Less must mean moreWritten by Mike Webster 31 October 2019
The accelerating drive by packaged goods manufactures towards more sustainable solutions is welcome news. But 1HQ's Mike Webster argues that the big opportunity for brands lies not just in making less packaging - but in creating more desire.
Unilever's commitment to halving it's use of new plastic by 2025 is a typically bold and principled move. But as the announcement made clear, the company believes it's not just good for the planet but good for business too - acknowledging a shift in consumer attitudes that sees sustainability becoming an expectation, not an added bonus.
The significance of this is two-fold. First, it breaks with the conventional wisdom that sustainability is a driver of preference only when all other attributes are equal. In other words, people will only choose more sustainable options if they are not forced to compromise on other needs (such as product performance, or convenience). Second, it points to a time when sustainable credentials will be the norm - a point of parity, rather than a point of difference.
Mike Webster, director of 3D Structure & Experience at 1HQ, believes that this will bring a new urgency and focus to the debate. Companies that do not demonstrate they are taking steps to put their house in order will be left behind. But even those that can, will need to change their mind-set.
Benefits of sustainable packaging
"Until now, the emphasis has been on reduction - generating less waste, choosing materials with lower impact and finding ways to militate against potentially negative consequences for market performance (such as inferior appeal on-shelf)."
The brands that will win, will be the ones that do more and go further, creating real desire in the process.
But looking ahead, Webster believes the key issue and the opportunity for competitive advantage, will lie in the potential for sustainable solutions to deliver more than an eco-friendly, feel-good factor.
What does changing your packaging do?
"Knowing we are doing our bit for the planet will still be important but that won't necessarily translate into preference. The brands that will win will be the ones that do more and go further, creating real desire in the process. To achieve this will require a new emphasis on a better consumer experience - not just of the product in-use but at every touch-point."
Webster believes this means a wider definition of the role for packaging. "We need to think beyond transporting products to shelf safely and efficiently and then converting shoppers to purchasers. Seeing packaging as containers with ads on misses the point and the opportunity because it can be so much more. When product and pack work together, creating a more rewarding experience at every point in the consumer journey, you create a vehicle for brand evangelism."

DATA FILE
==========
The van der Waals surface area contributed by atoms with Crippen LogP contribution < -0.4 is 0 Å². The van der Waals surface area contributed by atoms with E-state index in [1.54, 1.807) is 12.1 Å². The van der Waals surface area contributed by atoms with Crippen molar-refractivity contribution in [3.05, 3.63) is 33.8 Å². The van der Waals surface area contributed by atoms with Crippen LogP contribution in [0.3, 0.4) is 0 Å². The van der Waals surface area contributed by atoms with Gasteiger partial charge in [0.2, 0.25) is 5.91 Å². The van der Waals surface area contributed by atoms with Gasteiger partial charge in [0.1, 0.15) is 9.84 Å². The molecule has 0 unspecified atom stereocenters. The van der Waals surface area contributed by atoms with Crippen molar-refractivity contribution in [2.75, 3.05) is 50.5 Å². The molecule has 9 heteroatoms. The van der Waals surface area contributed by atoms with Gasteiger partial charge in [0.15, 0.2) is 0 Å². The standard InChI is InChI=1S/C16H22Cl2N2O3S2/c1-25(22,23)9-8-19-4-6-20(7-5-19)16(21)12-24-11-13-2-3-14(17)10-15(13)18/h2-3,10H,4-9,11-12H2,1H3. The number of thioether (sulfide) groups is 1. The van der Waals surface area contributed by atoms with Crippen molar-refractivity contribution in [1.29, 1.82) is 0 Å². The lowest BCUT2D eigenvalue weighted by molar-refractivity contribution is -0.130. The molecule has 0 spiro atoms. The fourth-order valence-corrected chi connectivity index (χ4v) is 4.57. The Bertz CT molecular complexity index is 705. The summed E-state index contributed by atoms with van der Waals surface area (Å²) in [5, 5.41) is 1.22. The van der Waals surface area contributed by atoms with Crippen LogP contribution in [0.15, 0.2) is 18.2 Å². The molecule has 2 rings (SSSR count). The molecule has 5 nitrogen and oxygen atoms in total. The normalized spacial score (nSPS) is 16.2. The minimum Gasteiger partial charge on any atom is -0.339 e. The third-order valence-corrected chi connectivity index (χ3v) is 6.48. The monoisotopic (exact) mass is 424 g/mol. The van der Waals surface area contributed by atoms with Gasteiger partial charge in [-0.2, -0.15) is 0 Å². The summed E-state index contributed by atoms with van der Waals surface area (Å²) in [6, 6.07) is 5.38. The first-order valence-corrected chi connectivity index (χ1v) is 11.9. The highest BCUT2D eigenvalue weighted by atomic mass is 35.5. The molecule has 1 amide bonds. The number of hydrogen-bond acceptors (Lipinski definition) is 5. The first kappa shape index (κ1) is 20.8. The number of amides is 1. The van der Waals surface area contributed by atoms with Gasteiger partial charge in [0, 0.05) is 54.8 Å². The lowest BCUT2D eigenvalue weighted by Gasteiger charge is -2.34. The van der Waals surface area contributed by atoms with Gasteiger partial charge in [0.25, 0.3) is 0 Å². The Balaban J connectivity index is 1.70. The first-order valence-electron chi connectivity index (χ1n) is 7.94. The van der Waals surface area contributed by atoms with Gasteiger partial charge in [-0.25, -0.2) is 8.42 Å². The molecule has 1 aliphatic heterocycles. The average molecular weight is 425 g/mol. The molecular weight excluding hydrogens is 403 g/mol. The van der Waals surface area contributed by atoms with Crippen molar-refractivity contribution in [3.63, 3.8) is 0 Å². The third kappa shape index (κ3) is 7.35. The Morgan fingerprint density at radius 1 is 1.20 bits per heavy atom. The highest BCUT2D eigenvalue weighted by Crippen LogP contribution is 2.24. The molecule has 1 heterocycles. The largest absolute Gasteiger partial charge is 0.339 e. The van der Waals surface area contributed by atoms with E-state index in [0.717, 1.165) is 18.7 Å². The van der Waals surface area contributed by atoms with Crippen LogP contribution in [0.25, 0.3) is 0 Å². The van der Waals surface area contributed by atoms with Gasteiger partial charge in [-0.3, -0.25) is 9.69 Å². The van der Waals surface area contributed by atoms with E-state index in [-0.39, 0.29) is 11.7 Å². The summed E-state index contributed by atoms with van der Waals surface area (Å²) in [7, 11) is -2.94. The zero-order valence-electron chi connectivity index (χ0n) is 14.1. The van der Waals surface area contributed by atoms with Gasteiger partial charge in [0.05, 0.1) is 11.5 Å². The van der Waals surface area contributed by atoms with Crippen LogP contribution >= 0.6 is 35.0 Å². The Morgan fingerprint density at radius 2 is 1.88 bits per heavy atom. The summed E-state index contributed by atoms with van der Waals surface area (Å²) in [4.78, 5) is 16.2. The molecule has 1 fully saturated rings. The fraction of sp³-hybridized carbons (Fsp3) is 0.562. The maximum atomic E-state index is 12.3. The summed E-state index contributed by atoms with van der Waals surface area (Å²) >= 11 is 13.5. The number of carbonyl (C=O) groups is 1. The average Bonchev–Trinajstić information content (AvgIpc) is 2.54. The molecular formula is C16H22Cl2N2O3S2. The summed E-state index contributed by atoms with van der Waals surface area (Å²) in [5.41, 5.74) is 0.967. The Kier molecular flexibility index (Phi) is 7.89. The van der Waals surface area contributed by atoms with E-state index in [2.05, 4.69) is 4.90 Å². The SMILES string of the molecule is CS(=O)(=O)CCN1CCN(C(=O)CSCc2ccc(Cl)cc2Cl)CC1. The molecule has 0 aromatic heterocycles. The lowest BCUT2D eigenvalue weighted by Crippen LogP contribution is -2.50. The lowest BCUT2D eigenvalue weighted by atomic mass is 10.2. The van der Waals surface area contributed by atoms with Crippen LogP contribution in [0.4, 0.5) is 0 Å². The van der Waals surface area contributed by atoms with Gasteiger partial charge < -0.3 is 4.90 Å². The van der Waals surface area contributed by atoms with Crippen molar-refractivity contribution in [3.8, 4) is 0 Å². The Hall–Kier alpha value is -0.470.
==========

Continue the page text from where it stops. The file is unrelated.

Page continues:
In this context, finding more sustainable solutions shouldn't be seen as a constraint, says Webster. "I can't think of a tighter, more inspiring brief than doing more with less. A great example is the re-usable spray bottle we designed for Cif, that's now available through Amazon. It's made from re-cycled PET for use with concentrated re-fills. But in addition to reducing waste, it's also designed to be more ergonomic and beautiful than standard sprays - making it easy to use and hard to throw away. That all adds up to a solution that doesn't just facilitate more sustainable behaviour, it positively rewards it."
Cif Global Brand Director, Olivier Juglair underlines this point: 'At Cif we consider that sustainability can unleash beauty. By making our bottles re-usable and refillable, we not only cut plastic by 75% but also invest in the design of our products that will stay with people for life.'
How to go green with packaging
Webster acknowledges that turning ambition to deliverable reality can be a daunting prospect given the complexity and scale of manufacturing and supply chains. "Sometimes the biggest question is knowing where to start. My answer to that is to identify where you want to finish. That could be putting an end to single-use packs, moving to a direct to consumer subscription model, or a vision for a completely packaging-free future. Whatever it is, getting the destination established creates a framework to inform short, medium and long-term decision making.''
Sometimes the biggest , question is knowing where to start. My answer to that is to identify where you want to finish.
It's part of an approach that Webster has developed to help brands become both more sustainable and more competitive. "As well defining the vision, we help clients define a road-map to get there. Along the way, it's plotted against the barriers to be overcome - whether that's developing internal capability or changing consumer behaviour.'' 'The key to tackling what can seem like an overwhelming challenge, is to break it down into manageable horizons;· says Webster, "but the red-thread running through every work-stream is one simple question: how does this create a better experience and a deeper connection with consumers."